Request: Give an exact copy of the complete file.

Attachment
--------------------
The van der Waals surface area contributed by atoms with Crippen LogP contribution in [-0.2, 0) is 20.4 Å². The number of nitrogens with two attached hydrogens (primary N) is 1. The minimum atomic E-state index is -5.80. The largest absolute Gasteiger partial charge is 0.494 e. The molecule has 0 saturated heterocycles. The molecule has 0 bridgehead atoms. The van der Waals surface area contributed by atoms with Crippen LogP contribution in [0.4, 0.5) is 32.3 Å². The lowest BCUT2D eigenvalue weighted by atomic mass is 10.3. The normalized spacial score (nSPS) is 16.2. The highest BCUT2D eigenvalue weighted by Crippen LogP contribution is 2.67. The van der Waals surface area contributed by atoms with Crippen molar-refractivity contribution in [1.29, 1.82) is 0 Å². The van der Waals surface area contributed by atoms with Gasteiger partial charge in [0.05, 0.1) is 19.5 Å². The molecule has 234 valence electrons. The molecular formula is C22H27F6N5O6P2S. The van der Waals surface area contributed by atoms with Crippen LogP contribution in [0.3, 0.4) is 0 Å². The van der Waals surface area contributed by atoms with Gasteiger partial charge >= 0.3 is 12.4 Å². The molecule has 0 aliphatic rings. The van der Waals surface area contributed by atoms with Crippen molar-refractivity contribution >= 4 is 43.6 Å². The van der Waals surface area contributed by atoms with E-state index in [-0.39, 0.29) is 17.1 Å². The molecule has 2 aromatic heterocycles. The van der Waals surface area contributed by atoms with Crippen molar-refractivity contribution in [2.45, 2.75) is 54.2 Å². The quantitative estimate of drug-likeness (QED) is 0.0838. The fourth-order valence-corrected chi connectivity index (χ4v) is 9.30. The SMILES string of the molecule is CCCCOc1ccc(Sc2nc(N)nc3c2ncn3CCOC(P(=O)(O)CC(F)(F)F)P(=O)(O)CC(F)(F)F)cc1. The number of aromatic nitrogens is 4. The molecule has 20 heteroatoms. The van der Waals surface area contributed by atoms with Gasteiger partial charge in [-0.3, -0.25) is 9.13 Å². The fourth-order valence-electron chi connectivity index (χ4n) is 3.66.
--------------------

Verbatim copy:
The van der Waals surface area contributed by atoms with Crippen LogP contribution in [-0.2, 0) is 20.4 Å². The number of nitrogens with two attached hydrogens (primary N) is 1. The minimum atomic E-state index is -5.80. The largest absolute Gasteiger partial charge is 0.494 e. The molecule has 0 saturated heterocycles. The molecule has 0 bridgehead atoms. The van der Waals surface area contributed by atoms with Crippen LogP contribution in [0.4, 0.5) is 32.3 Å². The lowest BCUT2D eigenvalue weighted by atomic mass is 10.3. The normalized spacial score (nSPS) is 16.2. The highest BCUT2D eigenvalue weighted by Crippen LogP contribution is 2.67. The van der Waals surface area contributed by atoms with Crippen molar-refractivity contribution in [1.29, 1.82) is 0 Å². The van der Waals surface area contributed by atoms with Gasteiger partial charge in [0.05, 0.1) is 19.5 Å². The molecule has 234 valence electrons. The molecular formula is C22H27F6N5O6P2S. The van der Waals surface area contributed by atoms with Crippen LogP contribution in [0.3, 0.4) is 0 Å². The van der Waals surface area contributed by atoms with Gasteiger partial charge >= 0.3 is 12.4 Å². The molecule has 0 aliphatic rings. The van der Waals surface area contributed by atoms with Crippen molar-refractivity contribution >= 4 is 43.6 Å². The van der Waals surface area contributed by atoms with E-state index in [-0.39, 0.29) is 17.1 Å². The molecule has 2 aromatic heterocycles. The van der Waals surface area contributed by atoms with Crippen molar-refractivity contribution in [2.45, 2.75) is 54.2 Å². The quantitative estimate of drug-likeness (QED) is 0.0838. The fourth-order valence-corrected chi connectivity index (χ4v) is 9.30. The SMILES string of the molecule is CCCCOc1ccc(Sc2nc(N)nc3c2ncn3CCOC(P(=O)(O)CC(F)(F)F)P(=O)(O)CC(F)(F)F)cc1. The number of aromatic nitrogens is 4. The molecule has 20 heteroatoms. The van der Waals surface area contributed by atoms with Gasteiger partial charge in [-0.3, -0.25) is 9.13 Å². The fourth-order valence-electron chi connectivity index (χ4n) is 3.66.